SINGAPORE, Aug 27 (Bernama) — Bilingual Singapore is gearing up towards “trilingualism” among its population by encouraging students to learn a third language, apart from English and their own mother tongue, even if it is only for conversational purposes.

“The ability to speak a third language is useful, and will help young Singaporeans of all races operate effectively in the region and beyond,” Education Minister Tharman Shanmugaratnam said Saturday.

Proficiency in non-native mother-tongue languages would also help nurture increased interaction among the ethnic communities, friendships between students and ties between neighbours, across race and religion, Tharman said at the inaugural Mother Tongue News Writing Competition jointly organised by Innova Junior College and Berita Harian.

“We have to find every way to interest our children in our various races and cultures, give them as many opportunities as possible to interact in school, and give them confidence to talk to people of other races outside the school,” he said….

More than 40 schools, both primary and secondary, and junior colleges, have started to conduct conversational Malay as enrichment classes, with more than 200 other schools having expressed interest in starting similar programmes.

The ministry recently distributed a “Guide to Conversational Malay” to all schools to help them introduce such programmes.

“The Ministry of Education is currently developing a resource booklet for conversational Mandarin to help schools implement the enrichment programme for non-Chinese students,” Tharman said.

English is the medium of instruction in Singapore schools but it is also compulsory for students to take up a mother tongue language — either Chinese, Malay or Tamil.

Singapore to begin new Mandarin curriculum

SINGAPORE : 25 primary schools will introduce the new [Mandarin] Chinese language curriculum from January next year.

The pilot programme will involve all students in Primary 1 and 2.

Anglo-Chinese Junior (ACS) hopes to be among the first to try out the new approach to learning Mandarin where emphasis will be on character recognition and oral skills.

All students will take a core module which makes up about 70% of the curriculum, with bridging modules for weak students and enrichment classes for those with ability and interest.

But the majority will take on, what the Ministry calls, a school-based module.

“Teachers can use part of the enrichment or bridging modules provided. They can also design their own school-based materials. This helps bring about better customization,” said Yue Lip Sin, Deputy Director of the Education Ministry.

Schools can break up the classes, so students can attend a separate [Mandarin] Chinese class with those of the same abilities through the year.

They can also teach the core curriculum as per normal and put certain students in the add-on modules for certain lessons each week.

Primary 1 students will be banded by their teachers only after they have finished learning “Hanyu Pinyin”.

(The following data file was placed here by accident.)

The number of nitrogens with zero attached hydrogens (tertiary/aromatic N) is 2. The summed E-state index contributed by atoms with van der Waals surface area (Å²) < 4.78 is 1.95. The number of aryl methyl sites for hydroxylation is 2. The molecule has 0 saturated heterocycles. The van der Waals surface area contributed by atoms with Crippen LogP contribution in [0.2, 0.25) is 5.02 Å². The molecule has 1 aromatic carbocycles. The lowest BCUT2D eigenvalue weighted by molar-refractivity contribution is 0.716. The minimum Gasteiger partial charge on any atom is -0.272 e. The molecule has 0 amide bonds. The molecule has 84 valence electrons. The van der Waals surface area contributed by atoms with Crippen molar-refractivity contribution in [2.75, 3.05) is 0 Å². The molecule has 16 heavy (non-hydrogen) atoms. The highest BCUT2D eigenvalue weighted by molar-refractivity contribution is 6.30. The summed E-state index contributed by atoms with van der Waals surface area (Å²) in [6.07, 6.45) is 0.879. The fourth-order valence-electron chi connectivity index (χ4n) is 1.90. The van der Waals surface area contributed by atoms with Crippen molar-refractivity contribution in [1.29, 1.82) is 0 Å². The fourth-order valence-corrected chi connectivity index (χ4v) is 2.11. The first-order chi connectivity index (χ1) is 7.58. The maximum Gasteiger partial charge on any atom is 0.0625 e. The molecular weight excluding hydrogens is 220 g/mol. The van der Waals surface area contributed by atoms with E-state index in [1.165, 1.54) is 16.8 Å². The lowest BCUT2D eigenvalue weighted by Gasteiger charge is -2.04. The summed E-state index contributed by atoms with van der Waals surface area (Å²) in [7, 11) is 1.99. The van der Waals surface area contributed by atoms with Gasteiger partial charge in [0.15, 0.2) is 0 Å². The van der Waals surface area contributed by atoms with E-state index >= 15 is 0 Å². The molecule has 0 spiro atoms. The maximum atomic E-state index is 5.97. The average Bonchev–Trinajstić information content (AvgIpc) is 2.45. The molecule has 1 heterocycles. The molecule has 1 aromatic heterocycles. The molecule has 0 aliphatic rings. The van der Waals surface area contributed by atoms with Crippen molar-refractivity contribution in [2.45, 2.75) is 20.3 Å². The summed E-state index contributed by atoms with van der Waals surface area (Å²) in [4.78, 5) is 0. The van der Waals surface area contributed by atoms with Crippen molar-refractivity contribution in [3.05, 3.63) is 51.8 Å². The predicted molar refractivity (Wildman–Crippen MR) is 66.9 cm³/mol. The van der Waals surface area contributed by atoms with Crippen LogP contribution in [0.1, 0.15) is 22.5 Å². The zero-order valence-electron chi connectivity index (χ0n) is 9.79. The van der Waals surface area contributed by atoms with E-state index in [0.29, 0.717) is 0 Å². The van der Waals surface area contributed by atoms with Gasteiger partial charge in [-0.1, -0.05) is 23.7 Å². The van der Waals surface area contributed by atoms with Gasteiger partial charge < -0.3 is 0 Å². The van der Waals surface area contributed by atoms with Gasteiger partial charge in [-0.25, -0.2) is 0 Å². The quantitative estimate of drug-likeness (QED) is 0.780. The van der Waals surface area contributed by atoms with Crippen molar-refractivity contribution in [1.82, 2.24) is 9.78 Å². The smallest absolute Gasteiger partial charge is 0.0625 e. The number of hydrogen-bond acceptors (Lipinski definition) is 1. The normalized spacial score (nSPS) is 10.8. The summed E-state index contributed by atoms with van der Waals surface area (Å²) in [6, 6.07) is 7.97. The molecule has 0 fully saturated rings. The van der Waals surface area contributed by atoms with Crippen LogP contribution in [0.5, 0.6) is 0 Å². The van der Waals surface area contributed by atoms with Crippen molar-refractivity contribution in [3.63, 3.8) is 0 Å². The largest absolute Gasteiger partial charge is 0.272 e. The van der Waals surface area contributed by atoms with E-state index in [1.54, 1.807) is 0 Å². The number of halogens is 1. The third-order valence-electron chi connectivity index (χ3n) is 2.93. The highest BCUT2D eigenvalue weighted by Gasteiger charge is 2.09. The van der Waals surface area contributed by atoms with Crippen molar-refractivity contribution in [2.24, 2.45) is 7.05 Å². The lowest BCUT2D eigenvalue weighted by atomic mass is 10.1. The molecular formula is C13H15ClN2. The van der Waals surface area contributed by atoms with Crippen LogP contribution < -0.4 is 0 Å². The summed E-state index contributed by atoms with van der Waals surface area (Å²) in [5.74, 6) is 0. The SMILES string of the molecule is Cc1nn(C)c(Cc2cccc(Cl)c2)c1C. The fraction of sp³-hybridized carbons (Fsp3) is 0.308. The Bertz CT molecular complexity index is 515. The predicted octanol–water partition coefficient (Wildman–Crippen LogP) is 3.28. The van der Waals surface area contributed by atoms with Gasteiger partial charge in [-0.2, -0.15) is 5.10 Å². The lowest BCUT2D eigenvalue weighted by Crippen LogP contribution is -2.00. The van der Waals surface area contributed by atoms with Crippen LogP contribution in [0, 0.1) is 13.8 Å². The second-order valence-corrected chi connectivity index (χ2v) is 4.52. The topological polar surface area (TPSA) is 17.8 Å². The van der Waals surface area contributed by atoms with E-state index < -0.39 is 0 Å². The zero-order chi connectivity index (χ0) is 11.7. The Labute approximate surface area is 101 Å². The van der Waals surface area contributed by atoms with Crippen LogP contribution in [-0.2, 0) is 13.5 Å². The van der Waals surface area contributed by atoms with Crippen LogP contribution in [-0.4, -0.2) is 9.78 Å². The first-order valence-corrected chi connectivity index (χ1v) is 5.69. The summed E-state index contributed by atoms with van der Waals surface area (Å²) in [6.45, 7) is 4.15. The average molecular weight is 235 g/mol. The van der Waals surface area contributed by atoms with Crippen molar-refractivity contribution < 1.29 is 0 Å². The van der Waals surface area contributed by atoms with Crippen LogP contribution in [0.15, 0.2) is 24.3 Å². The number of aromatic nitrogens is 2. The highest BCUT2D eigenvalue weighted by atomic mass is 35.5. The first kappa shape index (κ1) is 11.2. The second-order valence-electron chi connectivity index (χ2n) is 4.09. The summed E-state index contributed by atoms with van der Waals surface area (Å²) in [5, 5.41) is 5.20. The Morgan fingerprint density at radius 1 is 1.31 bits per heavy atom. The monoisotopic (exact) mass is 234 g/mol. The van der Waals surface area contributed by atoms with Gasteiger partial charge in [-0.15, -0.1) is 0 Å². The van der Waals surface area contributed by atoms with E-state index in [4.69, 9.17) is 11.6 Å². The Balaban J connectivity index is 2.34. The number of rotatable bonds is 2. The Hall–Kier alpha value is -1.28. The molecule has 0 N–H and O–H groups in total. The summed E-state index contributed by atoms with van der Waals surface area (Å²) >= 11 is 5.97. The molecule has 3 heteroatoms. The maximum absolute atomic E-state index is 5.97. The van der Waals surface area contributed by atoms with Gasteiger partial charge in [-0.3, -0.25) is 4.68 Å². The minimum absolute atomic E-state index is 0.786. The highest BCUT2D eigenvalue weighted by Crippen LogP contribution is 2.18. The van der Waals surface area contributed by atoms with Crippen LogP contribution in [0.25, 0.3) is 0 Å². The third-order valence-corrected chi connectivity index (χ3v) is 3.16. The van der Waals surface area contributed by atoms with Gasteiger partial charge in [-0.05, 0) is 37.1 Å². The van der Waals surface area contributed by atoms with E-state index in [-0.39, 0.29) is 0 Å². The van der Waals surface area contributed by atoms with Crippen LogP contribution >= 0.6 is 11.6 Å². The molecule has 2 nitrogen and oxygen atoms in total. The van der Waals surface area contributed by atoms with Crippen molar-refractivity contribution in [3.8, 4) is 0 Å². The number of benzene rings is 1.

Teachers at ACS expect about 20% to take up the bridging module and 10% for the enrichment class.

They add that the concept of ability banding is not new to them.

“When we group the pupils of similar abilities together, the teachers are able to design lessons that cater to their needs. They will be able to spark their interest in the learning of [Mandarin] Chinese,” said Lye Choon Hwan, Head of the Mother Tongue Department at ACS

Students will be assessed based on the core syllabus and schools have the autonomy to decide on the methods of assessment.

But the ministry emphasized that what is more important is helping students develop a love for the language, without making it unchallenging.

The ministry will announce the schools in the pilot scheme later this year and implement the new curriculum in all primary schools by 2007.

source: Channel News Asia

Transit signs, maps going multilingual in Singapore

If anyone in Singapore notices this, I’d love to receive some photos of this new signage.

SINGAPORE (dpa) – Signs and maps at subway stations are going multilingual in Singapore to help the elderly and others who might not read English, transport officials said Monday.

Work is expected to be completed by the end of this year on signboards and maps in Chinese and Tamil, according to the Land Transport Authority (LTA).

Station names in Malay are similar to English ones. “We are progressively changing the signs at all the stations,” The Straits Times quoted an LTA spokesman as saying.

The cost is S$600,000 Singapore dollars (US$368,000).

Twenty-five per cent of the 8,000 key signs at mass transit stations have been made bilingual so far.

Previously, only a handful of stations in the city had signs in more than one language.

Commuters who could not read English complained that they found it difficult to navigate the train system because the underground lines have no landmarks for orientation.

Singapore’s predominantly Chinese population includes 15 per cent Malays and 6 per cent Indians.